Search results for the tag, "Political Campaigns and Elections"

September 15th, 2007

Uncomfortable Questions

Recently, I posed a bunch of questions for the candidates. The questions were a way to trip up these presidential hopefuls, to make them squirm—and to think on their feet. Happily, at least vis-a-vis the Democrats, Bill Maher did just that earlier this week:

The video is above; the transcript, via the Boston Globe, is below.

1. Which would you honestly say is more likely to contribute to the death of your average American: A terrorist strike or high-fructose corn syrup and air that has too much coal in it?

2. Why should Americans vote for someone who can be fooled by George Bush?

3. Since 1980, the percentage of Americans who are obese has risen steadily to an all-time high, and a recent report by Trust for America’s Health said things were getting worse. In addition, SAT scores have declined and 38 percent of fourth-graders are

4. If the Ten Commandments constitute our greatest source of morality, why is it there no commandments saying do not rape, do not torture, or do not commit incest, yet there are commandments against swearing, working on Sunday, and making statues to other gods?

5. What criticism would you apply to the voters? Do you think they’re fair with you guys? Are they fickle? Are they shallow? Do they make informed choices? Do they pay attention to the right things? Do you ever, on the real now, feel like we’re spoiled brats who can’t take the truth and have to be lied to?

August 27th, 2007

Questions for the Candidates

Obama, McCain, Hillary, Romney, Rudy, Brownback, Biden, Edwards, Richardson

Here are some questions I’d like answered. As Dave Weigel observed of his queries, “It’s just a list of nags that the candidates might not have talking points for. And those are the sorts of queries they should be getting every day.”

For the Full Field

1. Do you believe that only [Mormons, Baptists, Catholics, born-again Christians, etc] go to heaven? Do you believe that only [Mormons, Baptists, Catholics, born-again Christians, etc] should go to heaven?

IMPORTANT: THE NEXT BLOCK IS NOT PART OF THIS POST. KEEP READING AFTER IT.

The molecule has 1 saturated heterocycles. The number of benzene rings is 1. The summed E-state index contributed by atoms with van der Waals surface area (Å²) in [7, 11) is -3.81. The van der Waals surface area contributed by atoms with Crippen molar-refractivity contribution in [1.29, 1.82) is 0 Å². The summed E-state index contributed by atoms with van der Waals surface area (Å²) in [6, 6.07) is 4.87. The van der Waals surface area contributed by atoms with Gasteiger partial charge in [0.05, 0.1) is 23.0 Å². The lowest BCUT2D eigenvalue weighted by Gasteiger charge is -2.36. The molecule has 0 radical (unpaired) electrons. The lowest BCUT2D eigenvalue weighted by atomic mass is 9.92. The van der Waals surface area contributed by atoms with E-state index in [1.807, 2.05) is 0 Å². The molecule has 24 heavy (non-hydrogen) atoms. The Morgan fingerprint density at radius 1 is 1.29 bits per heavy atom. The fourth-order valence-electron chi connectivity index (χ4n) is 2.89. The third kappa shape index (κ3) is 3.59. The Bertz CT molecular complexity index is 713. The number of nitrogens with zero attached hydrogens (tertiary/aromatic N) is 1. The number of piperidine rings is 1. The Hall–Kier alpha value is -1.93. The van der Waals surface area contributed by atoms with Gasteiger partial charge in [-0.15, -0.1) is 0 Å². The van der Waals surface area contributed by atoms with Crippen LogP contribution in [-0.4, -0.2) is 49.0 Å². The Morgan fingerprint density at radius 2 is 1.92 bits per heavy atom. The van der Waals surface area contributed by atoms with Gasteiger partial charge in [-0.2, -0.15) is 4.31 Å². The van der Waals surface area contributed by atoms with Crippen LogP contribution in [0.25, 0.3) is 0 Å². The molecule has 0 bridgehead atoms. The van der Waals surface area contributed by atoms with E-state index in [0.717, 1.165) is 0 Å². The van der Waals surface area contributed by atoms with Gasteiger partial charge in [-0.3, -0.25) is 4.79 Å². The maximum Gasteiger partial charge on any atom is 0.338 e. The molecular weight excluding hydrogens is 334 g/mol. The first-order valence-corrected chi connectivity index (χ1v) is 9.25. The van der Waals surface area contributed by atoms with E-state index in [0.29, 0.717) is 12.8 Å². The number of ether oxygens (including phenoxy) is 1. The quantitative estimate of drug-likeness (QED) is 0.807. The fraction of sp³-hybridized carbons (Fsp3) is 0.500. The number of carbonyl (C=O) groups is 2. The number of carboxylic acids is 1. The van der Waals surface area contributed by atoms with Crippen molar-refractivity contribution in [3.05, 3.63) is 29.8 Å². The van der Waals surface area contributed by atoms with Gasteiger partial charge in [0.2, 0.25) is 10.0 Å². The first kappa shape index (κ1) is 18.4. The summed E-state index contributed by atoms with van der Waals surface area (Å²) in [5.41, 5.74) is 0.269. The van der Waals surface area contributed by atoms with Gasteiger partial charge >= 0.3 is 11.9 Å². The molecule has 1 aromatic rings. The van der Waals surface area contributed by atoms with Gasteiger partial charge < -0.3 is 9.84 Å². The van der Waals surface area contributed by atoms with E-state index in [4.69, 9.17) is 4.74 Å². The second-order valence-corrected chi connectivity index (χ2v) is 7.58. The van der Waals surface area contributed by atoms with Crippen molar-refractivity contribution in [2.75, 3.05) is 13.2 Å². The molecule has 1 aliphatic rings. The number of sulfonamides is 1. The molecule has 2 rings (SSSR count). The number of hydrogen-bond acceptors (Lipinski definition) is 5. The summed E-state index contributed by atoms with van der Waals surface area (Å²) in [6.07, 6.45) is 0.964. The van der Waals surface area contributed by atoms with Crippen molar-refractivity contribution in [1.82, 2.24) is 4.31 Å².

2. (A) Where do you get your news? (B) Do you read a newspaper on a daily basis? If so, which one or ones? (C) Do you read blogs? (D) If so, which ones?

3. Should using marijuana for medical reasons, as prescribed by a doctor, be illegal?

4. Everyone agrees that the tax code is too complex. How would you simplify it? Note: the question concerns tax reform, not tax cuts.

5. Running for president, especially in the age of YouTube, invites a massive amount of scrutiny. What aspects of a candidate’s life, if any, should be private? For instance, is it appropriate to report that a candidate’s children are not campaigning for him?

6. Name three things you did in your administration to increase transparency.

7. Why do you want to be president?

For the Democrats

1. What role, if any, would you task Bill Clinton with in your administration?

2. Do you send your children to private school? If so, why do you oppose giving vouchers to parents who are too poor to do the same?

3. What is the purpose of government?

4. Why or why not is the death tax good?

5. Should late-term abortion be legal?

6. You believe that abortion should be legislated at the federal level, via Roe v. Wade, but that marriage should be a state issue. Isn’t this a contradiction?

7. Did U.S. foreign policy contribute to the reasons for the attacks of September 11, 2001?

For the Republicans

1. Is it wrong for the GOP to nominate for president someone who is pro-choice?

2. Would you allow an abortion in the case of rape or incest, or for the health of the mother?

3. Why does defining marriage as between a man and a woman necessitate the denial of more than 1,000 rights to gay couples that the federal government grants to straight couples?